Two new research projects will improve understanding of the costs, benefits and risks that impact on investment in recycling options in Australia.
Australian Water Recycling Centre of Excellence CEO Dr Mark O’Donohue said more than $1 million has been granted by the organisation for research that will examine the true value of water recycling.
“Australia has really begun to embrace water recycling initiatives, with investment increasing over the past 10 years,” Dr O’Donohue said.
“While it is encouraging to see this uptake, it appears there is still a gap in measuring the full range of benefits of these projects, which has led to some concerns for further investment.
“We believe it is time to bring together the diverse research, industry and utility experience Australia has built up to evaluate the qualitative and quantitative benefits of and impediments to water recycling.
"Our goal is to use this knowledge to improve policy, planning and future investment, and to more equitably distribute the costs, benefits, and risks of recycling.”
Dr O’Donohue said the research should refine the approaches to investment decisions, helping key players to assess where recycling makes sense. This will improve the capacity for building business cases and the financial performance of water recycling schemes.
“Limited understanding and appreciation by the community of the true value of water recycling is a barrier to enhancing public acceptance and investment, a concern that we hope the research will help overcome.”
The University of Technology Sydney will use national case studies to uncover the full range of actual environmental, economic and social costs, benefits and risks of water recycling. Significantly, their project includes representatives of all the key players in water recycling: utilities, regulators, developers, councils, and technology suppliers.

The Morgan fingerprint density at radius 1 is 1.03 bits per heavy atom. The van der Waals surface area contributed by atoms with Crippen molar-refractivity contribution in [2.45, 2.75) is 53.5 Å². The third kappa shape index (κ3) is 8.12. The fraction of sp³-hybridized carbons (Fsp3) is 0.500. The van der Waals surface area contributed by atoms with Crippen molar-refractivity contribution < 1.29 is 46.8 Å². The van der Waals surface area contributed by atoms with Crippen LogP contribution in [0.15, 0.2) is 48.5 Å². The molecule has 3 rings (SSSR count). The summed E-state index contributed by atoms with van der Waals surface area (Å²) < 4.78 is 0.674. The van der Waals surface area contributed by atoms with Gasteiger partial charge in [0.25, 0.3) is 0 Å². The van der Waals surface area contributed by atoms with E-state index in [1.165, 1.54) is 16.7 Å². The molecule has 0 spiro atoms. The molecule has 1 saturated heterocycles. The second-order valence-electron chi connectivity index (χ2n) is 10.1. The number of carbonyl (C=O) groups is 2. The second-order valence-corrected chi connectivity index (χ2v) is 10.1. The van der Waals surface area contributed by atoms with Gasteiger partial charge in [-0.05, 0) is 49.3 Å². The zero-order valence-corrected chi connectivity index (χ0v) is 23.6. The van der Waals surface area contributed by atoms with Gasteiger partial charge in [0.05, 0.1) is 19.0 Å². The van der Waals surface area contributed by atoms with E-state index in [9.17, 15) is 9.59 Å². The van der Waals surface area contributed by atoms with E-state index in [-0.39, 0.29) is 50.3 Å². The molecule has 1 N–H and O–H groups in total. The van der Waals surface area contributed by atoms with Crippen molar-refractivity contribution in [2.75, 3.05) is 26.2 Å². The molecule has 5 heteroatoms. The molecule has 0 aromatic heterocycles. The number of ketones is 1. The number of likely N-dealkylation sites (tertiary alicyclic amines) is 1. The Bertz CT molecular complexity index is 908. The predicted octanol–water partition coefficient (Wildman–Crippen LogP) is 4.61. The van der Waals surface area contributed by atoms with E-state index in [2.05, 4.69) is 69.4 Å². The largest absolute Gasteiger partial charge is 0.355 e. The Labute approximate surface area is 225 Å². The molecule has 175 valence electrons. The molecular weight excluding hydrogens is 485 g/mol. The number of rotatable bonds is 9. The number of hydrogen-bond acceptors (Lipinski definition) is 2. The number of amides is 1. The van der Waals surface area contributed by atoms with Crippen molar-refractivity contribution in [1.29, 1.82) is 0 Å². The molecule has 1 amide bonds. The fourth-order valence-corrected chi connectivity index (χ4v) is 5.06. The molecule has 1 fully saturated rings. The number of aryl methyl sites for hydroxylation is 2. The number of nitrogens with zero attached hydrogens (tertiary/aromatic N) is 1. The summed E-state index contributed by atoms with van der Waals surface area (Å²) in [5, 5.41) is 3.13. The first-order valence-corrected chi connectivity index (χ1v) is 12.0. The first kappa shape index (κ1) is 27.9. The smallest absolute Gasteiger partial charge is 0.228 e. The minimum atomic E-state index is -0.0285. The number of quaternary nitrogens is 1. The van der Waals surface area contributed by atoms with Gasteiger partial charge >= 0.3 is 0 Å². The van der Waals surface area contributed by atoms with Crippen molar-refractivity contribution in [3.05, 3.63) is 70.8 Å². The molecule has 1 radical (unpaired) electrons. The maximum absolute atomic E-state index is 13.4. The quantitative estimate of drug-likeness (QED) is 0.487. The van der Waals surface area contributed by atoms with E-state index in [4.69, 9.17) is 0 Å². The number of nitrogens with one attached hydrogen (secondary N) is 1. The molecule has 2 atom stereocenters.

The commercial benefit of the project could be substantial as it seeks to significantly inform the business case assessment of recycled water projects, and to shift policy frameworks to better distribute costs and benefits amongst key players e.g. to allow beneficiaries to be charged for the positive impacts they enjoy.
The first workshop for this project has already been held with global property and infrastructure company Lend Lease, who will be the subject of a pilot case study.
A second study led by Marsden Jacob Associates will develop the first national framework for the economic assessment of new schemes.
This project aims to fill the need for a national framework, review specific case studies and provide detailed advice on the circumstances and locations in which recycled water schemes are most likely to be economically feasible.
Following numerous workshops held with industry participants, work has commenced on the six modules of the project that address specific areas of the recycled water assessment framework. The work includes a community value study, an analysis of pricing issues and an evaluation framework.
“These projects have the potential to have far-reaching outcomes, providing insights into existing recycling efforts as well as influencing future water recycling projects both here in Australia and overseas,” Dr O’Donohue said.
The Australian Water Recycling Centre of Excellence aims to enhance the management and use of water recycling by investing in research into practical solutions for securing Australia’s future water supply, while at the same time building awareness and understanding in the community about this precious resource.
The Australian Government has committed $20 million over five years to the Australian Water Recycling Centre of Excellence, through the Water for the Future initiative.